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In basketball he scored 15.3 points a game in the 1980-81 season and has a 51% field-goal shooting percentage for his college career.
Jones' nose angles slightly off to an observer's right, even though his clear blue eyes look straight ahead. As recently as last spring, when he was 19, he had an almost delicate mobility to his features, augmented by a fluffy shock of sandy hair, but that is fading. "His main flaw then was that of showing his emotions when he played," says Hergert. "When he made a mistake, he let his frustration affect him." Now, as Jones gets his feelings under control, his face is taking on a more impassive firmness. The eyes remain transparent, however, curious and intent.
"I like action, always action," he says while walking across the thickly wooded Lewis and Clark campus. "I came here because they'd let me play both baseball and football. Everyone told me it was impossible to fit basketball in. But I played with the varsity during Christmas break my freshman year and held my own. Fred Wilson, the football coach and athletic director, said, 'Heck, give it a try....' "
Jones passes the 35-room, slate-roof mansion that forms the core of Lewis and Clark's 130 acres. "I've always been mildly defensive when I've been kidded about being a jock," he continues. "I love sport, but school is what I'm here for. It took a while to come to that. I got a 2.3 for winter term my freshman year, and I became a student that year. Now I understand school as sport. It's an event, a competition with myself." Such a remark, he is told, says a lot about his concept of competition.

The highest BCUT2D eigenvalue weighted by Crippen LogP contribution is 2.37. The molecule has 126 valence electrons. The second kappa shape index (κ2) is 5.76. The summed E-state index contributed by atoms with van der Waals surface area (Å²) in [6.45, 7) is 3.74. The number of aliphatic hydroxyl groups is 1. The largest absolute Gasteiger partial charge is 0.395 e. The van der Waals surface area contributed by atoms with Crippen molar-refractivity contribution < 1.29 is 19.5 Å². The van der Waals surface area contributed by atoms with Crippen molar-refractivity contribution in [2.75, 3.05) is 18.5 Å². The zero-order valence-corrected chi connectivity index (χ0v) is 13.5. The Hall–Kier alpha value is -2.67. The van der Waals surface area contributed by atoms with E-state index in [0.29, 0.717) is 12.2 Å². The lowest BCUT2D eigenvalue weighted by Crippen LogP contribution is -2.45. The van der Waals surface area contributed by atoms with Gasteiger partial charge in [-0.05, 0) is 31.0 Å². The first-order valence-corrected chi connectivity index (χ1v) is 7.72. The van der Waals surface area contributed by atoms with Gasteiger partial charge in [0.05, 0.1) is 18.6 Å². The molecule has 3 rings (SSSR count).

"Yeah, but different sports call for different frames of mind. In school I don't really compete. I mean I learn as much as I can and let beating the rest of them come as it will."
It seems strange to learn that Jones, as devoted to multiplicity as he is, already has had to abandon at least one calling, specifically a sport he loves more than any he now plays. "Hockey," he says, "I wish I hadn't given it up." He played it from age nine through his junior year of high school, not on an interscholastic team but in the Portland Amateur Hockey Association. By his senior year, he had been identified by NHL scouts as a solid pro prospect. "I don't regret coming to college," says Jones, "but I'll never know what might have happened if I'd continued hockey." He holds his hands spread before him, palms down, looking at them as if out of each finger a different future runs.
Until recently Jones lived, as most Lewis and Clark underclassmen do, in a dormitory. He had a corner room in a suite in Forest Hall; from the window could be seen Mt. Hood to the east and, farther north, Mt. Saint Helens. He shared the lodgings with three others, and the room was densely strewn with ski poles, stereo equipment, beer steins, forest-service road signs and a wandering Jew plant. Clearly, having once rejected specialization, Jones was resisting all further suggestions of it.
"I've been told that there will come a time when I'll have to make a choice," he says, with no resignation in his voice. "If so, then I'll choose. And if I fail at that one, then I'll choose again. But I'm not in school for that. I'm here to learn and to take life as it comes for a while."
Different sports, he'd said, call for different frames of mind: "A football game is the most intensely exciting for me. You build up all week for a single game, while in baseball or basketball you play all the time. Also football demands a clearer head. You're using called plays, each with an exact number of steps and moves, so it takes more discipline than basketball where the thing is flow and reacting to developments. Baseball is relaxing. You hit and field and have a good time."
Oddly, considering Jones' addiction to and adeptness at football, he didn't play the game until his senior year at Marshall High in Portland. "I did soccer and hockey until then." he says. He also was a member of the National Honor Society, was senior class president and, after baseball season was over his final year, entered the 100-meter dash in the city meet. "I got second in my heat at 11.2, but then..."—the memory produces a rueful wince—"...I got disqualified for two false starts in the finals. But I don't know if I would've gone to the state meet even if I'd qualified. My prom was the same weekend and I'd made promises."